The current fashion in the games industry, especially amongst games designers that don't appear to be making games that sell well, if they are actually building games at all, is to rant that it's "going all corporate", or that "games are too expensive to make", or "there are no distribution venues for great games", blah blah, ad nauseum.
I could go on.
If you want to make art, then make art. I firmly believe that mainstream games can be art. Look at Half Life 2, Halo, Prince of Persia, Ico, to name but a few.
But I think what most of these critics of the industry want to make is "art-house art". And they want to have the critical and monetary reward for it.
Please feel free to try, and I applaud you if you succeed. But don't blame the rest of the industry for your inability to succeed when what you what to produce does not appeal to the buying public. And don't talk to me about needing to "educate the consumer". That's just elitist arrogance, just like the "in" crowd you never quite fit in with.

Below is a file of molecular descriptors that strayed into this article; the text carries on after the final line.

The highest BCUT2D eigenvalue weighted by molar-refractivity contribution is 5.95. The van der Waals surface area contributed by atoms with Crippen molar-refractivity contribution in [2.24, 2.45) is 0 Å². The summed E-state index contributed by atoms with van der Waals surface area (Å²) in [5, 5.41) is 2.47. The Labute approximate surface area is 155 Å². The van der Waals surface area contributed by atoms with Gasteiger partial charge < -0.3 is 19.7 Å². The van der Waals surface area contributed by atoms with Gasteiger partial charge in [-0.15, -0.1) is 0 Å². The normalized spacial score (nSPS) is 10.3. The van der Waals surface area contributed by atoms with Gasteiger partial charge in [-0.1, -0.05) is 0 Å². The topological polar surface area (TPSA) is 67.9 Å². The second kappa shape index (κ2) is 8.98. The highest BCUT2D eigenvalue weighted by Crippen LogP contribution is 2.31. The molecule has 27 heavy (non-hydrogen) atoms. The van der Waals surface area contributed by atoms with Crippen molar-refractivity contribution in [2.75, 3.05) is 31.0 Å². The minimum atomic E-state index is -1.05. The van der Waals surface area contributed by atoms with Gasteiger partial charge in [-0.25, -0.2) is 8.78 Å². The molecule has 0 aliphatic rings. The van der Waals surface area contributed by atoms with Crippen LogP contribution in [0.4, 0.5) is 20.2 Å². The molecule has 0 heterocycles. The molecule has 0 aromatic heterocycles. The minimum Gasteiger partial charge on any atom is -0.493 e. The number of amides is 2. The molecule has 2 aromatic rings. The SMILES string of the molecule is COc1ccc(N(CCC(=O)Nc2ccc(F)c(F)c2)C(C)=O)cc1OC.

In this industry, as in many others, the art requires resources and resources are expensive. That, unfortunately, can make the realization of a perfect dream unattainable. How many glorious movie scripts have gone unproduced?
From Charles Boom's (one of the most talented game developer's I've had the pleasure to work with) 7/30/05 rant:
The people making games in the industry are for the most part doing their best to make good games within the realities of the market. You can't rant at them to get more talented. You can't expect them to do things the market & financing won't tolerate. If you want to rant at someone, rant at the consumers who keep buying the derivative crap, but that's not unique to games, consumers keep flocking to the next pop music wonder, the next explosion-fest movie, etc. Part of the problem with this is the continuing cycle of consumers - the young spend the most on new products, and the young have shitty immature taste.
By no stretch of the imagination am I saying that mainstream games are shitty. I'm saying that your art-house title, or perfect ascetic of what a game should be may not sell well, and as a result be the most attractive prospect for a publisher. Maybe a patron model is needed?
Beauty is in the eye of the beholder.
And remember, for every Steven Spielberg or Robert Rodriguez, we have our Will Wright or Jason Jones.